Very strong, entertaining talks. These would have been fun lectures to sit in on. As a reading, they don't pack the same punch, but they're still worth the relatively small amount of time it took to get through them. All in all, well worth the time to read for anyone that cares even a little bit about the mythologies and identity we've built up around ourselves in Canada.
Sian Lile-Pastore
i like books about snow and ice and 'the north' so i liked this. it's a series of lectures that atwood delivered in oxford and looks at the wendigo, women writers in the 'canadian wilderness'and lots of other things. it's really interesting.
Meg
Dec 06, 2008 Meg rated it really liked it  ·  review of another edition
Recommends it for: Any interested in Canadian lit or national identity or Wendigos
Love Margaret Atwood, can't wait to see how this works out.

Fascinating, amazing, funny. Drags a little on the chapter about white Canadians who want to become Indian, but overall very good.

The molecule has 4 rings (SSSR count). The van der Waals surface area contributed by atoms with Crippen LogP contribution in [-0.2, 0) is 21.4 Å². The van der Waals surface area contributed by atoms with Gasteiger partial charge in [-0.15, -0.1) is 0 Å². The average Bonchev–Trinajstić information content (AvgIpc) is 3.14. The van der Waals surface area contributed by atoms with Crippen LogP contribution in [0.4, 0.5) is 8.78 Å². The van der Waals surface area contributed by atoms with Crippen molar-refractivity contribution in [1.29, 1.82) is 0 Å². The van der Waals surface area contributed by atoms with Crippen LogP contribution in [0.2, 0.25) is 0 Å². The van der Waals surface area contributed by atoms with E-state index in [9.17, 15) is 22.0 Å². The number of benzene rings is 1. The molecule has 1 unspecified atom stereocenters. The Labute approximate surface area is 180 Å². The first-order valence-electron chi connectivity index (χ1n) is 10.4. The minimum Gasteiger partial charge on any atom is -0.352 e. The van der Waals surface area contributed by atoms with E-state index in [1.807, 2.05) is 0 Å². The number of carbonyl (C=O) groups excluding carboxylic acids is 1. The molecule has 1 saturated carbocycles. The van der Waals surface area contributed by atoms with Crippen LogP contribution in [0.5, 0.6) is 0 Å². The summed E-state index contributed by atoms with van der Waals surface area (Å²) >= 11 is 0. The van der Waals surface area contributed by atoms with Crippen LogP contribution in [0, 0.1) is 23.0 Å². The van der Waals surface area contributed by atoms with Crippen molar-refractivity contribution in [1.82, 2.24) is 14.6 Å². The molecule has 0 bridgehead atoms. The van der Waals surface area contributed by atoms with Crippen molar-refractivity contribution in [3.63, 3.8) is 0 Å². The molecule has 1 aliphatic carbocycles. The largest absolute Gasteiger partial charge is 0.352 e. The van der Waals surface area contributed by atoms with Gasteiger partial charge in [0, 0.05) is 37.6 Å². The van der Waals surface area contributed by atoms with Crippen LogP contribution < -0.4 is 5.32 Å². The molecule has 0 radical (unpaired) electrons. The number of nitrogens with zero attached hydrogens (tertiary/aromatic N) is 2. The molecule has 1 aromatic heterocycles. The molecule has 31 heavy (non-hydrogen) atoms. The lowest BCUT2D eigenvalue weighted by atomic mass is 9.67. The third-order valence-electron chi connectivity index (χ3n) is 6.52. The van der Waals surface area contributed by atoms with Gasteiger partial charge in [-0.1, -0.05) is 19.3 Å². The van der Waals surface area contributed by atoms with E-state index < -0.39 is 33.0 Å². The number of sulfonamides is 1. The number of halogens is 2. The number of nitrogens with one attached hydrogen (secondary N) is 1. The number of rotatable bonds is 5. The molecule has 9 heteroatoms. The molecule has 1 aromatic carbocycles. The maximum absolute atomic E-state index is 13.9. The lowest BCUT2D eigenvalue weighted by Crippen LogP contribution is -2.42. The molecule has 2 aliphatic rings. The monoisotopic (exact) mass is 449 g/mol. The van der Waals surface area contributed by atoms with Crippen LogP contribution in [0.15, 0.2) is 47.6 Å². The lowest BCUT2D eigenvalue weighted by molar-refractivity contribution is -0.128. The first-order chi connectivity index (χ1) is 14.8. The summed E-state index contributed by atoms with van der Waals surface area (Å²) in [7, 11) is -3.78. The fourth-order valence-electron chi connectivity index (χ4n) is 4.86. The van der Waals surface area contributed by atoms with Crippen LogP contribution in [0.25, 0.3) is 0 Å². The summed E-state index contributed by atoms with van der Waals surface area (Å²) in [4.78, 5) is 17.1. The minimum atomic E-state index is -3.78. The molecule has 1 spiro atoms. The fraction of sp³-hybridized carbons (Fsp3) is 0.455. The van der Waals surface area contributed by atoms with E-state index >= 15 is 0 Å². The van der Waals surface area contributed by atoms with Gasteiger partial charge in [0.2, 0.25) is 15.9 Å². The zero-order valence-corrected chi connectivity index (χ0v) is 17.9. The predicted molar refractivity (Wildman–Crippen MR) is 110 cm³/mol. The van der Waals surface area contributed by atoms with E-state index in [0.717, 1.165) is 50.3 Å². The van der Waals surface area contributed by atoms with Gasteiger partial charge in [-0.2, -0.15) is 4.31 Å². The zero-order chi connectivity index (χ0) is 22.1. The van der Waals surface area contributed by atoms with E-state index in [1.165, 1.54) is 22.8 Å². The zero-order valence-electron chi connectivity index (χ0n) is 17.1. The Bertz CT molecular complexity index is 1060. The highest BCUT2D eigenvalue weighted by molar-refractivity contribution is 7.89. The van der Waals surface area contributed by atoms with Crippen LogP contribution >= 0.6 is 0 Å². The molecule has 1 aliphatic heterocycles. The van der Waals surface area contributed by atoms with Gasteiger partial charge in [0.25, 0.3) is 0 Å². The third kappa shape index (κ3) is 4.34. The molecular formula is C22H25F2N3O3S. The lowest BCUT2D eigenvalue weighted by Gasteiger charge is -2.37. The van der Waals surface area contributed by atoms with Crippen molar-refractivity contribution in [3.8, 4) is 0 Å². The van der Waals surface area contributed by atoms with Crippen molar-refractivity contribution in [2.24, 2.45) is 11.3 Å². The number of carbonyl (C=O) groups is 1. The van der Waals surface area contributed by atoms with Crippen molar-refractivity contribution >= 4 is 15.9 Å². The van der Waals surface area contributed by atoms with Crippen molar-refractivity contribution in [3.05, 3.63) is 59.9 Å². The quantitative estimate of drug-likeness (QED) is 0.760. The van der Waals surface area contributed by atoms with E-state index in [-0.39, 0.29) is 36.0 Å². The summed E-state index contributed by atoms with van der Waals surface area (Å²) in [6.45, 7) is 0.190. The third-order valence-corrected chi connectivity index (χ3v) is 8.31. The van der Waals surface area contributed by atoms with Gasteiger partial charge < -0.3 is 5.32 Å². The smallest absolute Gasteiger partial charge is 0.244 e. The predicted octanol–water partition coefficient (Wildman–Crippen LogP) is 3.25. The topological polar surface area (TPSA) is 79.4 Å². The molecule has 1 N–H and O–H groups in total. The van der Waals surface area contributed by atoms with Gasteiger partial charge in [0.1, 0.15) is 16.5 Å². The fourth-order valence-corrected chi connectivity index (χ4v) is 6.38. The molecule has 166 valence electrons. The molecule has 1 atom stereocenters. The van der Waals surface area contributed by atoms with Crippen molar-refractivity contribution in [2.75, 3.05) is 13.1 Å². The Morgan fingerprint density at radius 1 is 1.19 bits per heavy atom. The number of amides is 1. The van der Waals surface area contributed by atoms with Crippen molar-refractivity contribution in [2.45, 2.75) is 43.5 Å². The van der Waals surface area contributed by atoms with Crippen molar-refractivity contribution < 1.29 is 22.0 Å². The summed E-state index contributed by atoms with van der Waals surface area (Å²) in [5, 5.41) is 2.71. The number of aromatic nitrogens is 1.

A.-C.
Dec 14, 2011 A.-C. rated it it was amazing
Loved it. Very insightful and witty. I always enjoy the way Atwood's work - fiction as well as non-fiction - few authors or critics resonate as well with me as she does.
Andrea
Oct 20, 2011 Andrea rated it it was amazing
Margaret Atwood is the best lecturer ever! I would read endless nonfiction by Margaret Atwood. As I read this, so much Canlit floated through my head. Wonderful!
Kirsty
Dec 24, 2014 Kirsty rated it it was amazing
I'm a bit obsessed lately with the north and ships/oceans, and this scratched my itch nicely. Atwood is always readable and intelligent, and this book was no exception.
Stephanie
Quite riveting, especially for a book of literary criticism. Far more relevant and insightful than the points in Survival.
Janet
As funny, smart and compelling as her fiction.
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Margaret Atwood was born in 1939 in Ottawa and grew up in northern Ontario, Quebec, and Toronto. She received her undergraduate degree from Victoria College at the University of Toronto and her master's degree from Radcliffe College.

Throughout her writing career, Margaret Atwood has received numerous awards and honourary degrees. She is the author of more than thirty-five volumes of poetry, childr